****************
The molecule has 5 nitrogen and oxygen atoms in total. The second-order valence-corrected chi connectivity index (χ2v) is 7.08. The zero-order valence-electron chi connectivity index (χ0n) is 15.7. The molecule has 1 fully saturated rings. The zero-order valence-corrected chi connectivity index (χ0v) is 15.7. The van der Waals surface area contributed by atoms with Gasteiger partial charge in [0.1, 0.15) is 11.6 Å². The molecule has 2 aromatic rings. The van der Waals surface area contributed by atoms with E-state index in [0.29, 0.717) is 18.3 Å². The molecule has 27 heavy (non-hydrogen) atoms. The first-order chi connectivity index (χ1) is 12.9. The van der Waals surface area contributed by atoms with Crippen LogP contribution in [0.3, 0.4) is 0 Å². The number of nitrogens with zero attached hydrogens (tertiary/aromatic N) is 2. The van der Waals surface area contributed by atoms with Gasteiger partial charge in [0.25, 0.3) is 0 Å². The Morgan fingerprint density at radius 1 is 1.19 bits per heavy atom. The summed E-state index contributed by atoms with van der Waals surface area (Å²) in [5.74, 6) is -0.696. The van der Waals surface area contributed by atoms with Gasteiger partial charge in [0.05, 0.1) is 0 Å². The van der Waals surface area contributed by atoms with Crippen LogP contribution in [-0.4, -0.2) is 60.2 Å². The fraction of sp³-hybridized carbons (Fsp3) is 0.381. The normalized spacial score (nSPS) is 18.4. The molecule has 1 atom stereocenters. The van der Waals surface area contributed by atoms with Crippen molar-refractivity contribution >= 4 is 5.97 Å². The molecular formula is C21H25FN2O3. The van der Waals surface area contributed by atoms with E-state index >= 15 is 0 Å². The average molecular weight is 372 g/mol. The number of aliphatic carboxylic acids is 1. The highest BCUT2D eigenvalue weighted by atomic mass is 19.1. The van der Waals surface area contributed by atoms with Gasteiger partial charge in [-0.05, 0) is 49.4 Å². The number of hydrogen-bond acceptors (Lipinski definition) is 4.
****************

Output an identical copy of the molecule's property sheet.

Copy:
The molecule has 5 nitrogen and oxygen atoms in total. The second-order valence-corrected chi connectivity index (χ2v) is 7.08. The zero-order valence-electron chi connectivity index (χ0n) is 15.7. The molecule has 1 fully saturated rings. The zero-order valence-corrected chi connectivity index (χ0v) is 15.7. The van der Waals surface area contributed by atoms with Gasteiger partial charge in [0.1, 0.15) is 11.6 Å². The molecule has 2 aromatic rings. The van der Waals surface area contributed by atoms with E-state index in [0.29, 0.717) is 18.3 Å². The molecule has 27 heavy (non-hydrogen) atoms. The first-order chi connectivity index (χ1) is 12.9. The van der Waals surface area contributed by atoms with Crippen LogP contribution in [0.3, 0.4) is 0 Å². The number of nitrogens with zero attached hydrogens (tertiary/aromatic N) is 2. The van der Waals surface area contributed by atoms with Gasteiger partial charge in [0.25, 0.3) is 0 Å². The Morgan fingerprint density at radius 1 is 1.19 bits per heavy atom. The summed E-state index contributed by atoms with van der Waals surface area (Å²) in [5.74, 6) is -0.696. The van der Waals surface area contributed by atoms with Gasteiger partial charge in [0.05, 0.1) is 0 Å². The van der Waals surface area contributed by atoms with Crippen LogP contribution in [-0.4, -0.2) is 60.2 Å². The fraction of sp³-hybridized carbons (Fsp3) is 0.381. The normalized spacial score (nSPS) is 18.4. The molecule has 1 atom stereocenters. The van der Waals surface area contributed by atoms with Crippen molar-refractivity contribution >= 4 is 5.97 Å². The molecular formula is C21H25FN2O3. The van der Waals surface area contributed by atoms with E-state index >= 15 is 0 Å². The average molecular weight is 372 g/mol. The number of aliphatic carboxylic acids is 1. The highest BCUT2D eigenvalue weighted by atomic mass is 19.1. The van der Waals surface area contributed by atoms with Gasteiger partial charge in [-0.05, 0) is 49.4 Å². The number of hydrogen-bond acceptors (Lipinski definition) is 4.